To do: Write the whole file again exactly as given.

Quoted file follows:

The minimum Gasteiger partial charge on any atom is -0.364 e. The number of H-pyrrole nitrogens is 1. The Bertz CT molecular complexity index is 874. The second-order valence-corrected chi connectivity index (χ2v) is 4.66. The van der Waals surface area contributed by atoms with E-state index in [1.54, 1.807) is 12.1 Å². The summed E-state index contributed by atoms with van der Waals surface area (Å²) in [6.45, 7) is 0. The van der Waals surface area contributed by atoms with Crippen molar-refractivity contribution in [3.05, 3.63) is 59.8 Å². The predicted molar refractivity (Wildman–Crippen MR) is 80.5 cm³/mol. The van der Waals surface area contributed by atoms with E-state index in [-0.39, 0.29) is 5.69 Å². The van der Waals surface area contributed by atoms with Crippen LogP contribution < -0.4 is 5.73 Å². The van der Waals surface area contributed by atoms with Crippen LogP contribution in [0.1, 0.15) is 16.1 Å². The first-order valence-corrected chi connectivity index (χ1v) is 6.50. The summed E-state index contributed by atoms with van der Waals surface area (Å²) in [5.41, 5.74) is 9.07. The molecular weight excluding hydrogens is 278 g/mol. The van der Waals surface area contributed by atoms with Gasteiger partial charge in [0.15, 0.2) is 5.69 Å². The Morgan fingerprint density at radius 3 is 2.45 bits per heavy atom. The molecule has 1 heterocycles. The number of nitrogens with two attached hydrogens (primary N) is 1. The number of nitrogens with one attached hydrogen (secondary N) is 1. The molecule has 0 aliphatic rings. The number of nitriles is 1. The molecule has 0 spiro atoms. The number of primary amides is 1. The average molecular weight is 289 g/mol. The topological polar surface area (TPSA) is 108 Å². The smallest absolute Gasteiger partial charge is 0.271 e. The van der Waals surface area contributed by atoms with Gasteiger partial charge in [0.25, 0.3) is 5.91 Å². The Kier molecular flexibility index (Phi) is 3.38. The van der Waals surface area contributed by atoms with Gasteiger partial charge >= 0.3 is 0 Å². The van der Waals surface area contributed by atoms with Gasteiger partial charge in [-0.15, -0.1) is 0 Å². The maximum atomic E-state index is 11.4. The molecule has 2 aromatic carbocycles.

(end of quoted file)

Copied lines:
The minimum Gasteiger partial charge on any atom is -0.364 e. The number of H-pyrrole nitrogens is 1. The Bertz CT molecular complexity index is 874. The second-order valence-corrected chi connectivity index (χ2v) is 4.66. The van der Waals surface area contributed by atoms with E-state index in [1.54, 1.807) is 12.1 Å². The summed E-state index contributed by atoms with van der Waals surface area (Å²) in [6.45, 7) is 0. The van der Waals surface area contributed by atoms with Crippen molar-refractivity contribution in [3.05, 3.63) is 59.8 Å². The predicted molar refractivity (Wildman–Crippen MR) is 80.5 cm³/mol. The van der Waals surface area contributed by atoms with E-state index in [-0.39, 0.29) is 5.69 Å². The van der Waals surface area contributed by atoms with Crippen LogP contribution < -0.4 is 5.73 Å². The van der Waals surface area contributed by atoms with Crippen LogP contribution in [0.1, 0.15) is 16.1 Å². The first-order valence-corrected chi connectivity index (χ1v) is 6.50. The summed E-state index contributed by atoms with van der Waals surface area (Å²) in [5.41, 5.74) is 9.07. The molecular weight excluding hydrogens is 278 g/mol. The van der Waals surface area contributed by atoms with Gasteiger partial charge in [0.15, 0.2) is 5.69 Å². The Morgan fingerprint density at radius 3 is 2.45 bits per heavy atom. The molecule has 1 heterocycles. The number of nitrogens with two attached hydrogens (primary N) is 1. The number of nitrogens with one attached hydrogen (secondary N) is 1. The molecule has 0 aliphatic rings. The number of nitriles is 1. The molecule has 0 spiro atoms. The number of primary amides is 1. The average molecular weight is 289 g/mol. The topological polar surface area (TPSA) is 108 Å². The smallest absolute Gasteiger partial charge is 0.271 e. The van der Waals surface area contributed by atoms with Gasteiger partial charge in [0.25, 0.3) is 5.91 Å². The Kier molecular flexibility index (Phi) is 3.38. The van der Waals surface area contributed by atoms with Gasteiger partial charge >= 0.3 is 0 Å². The van der Waals surface area contributed by atoms with Gasteiger partial charge in [-0.15, -0.1) is 0 Å². The maximum atomic E-state index is 11.4. The molecule has 2 aromatic carbocycles.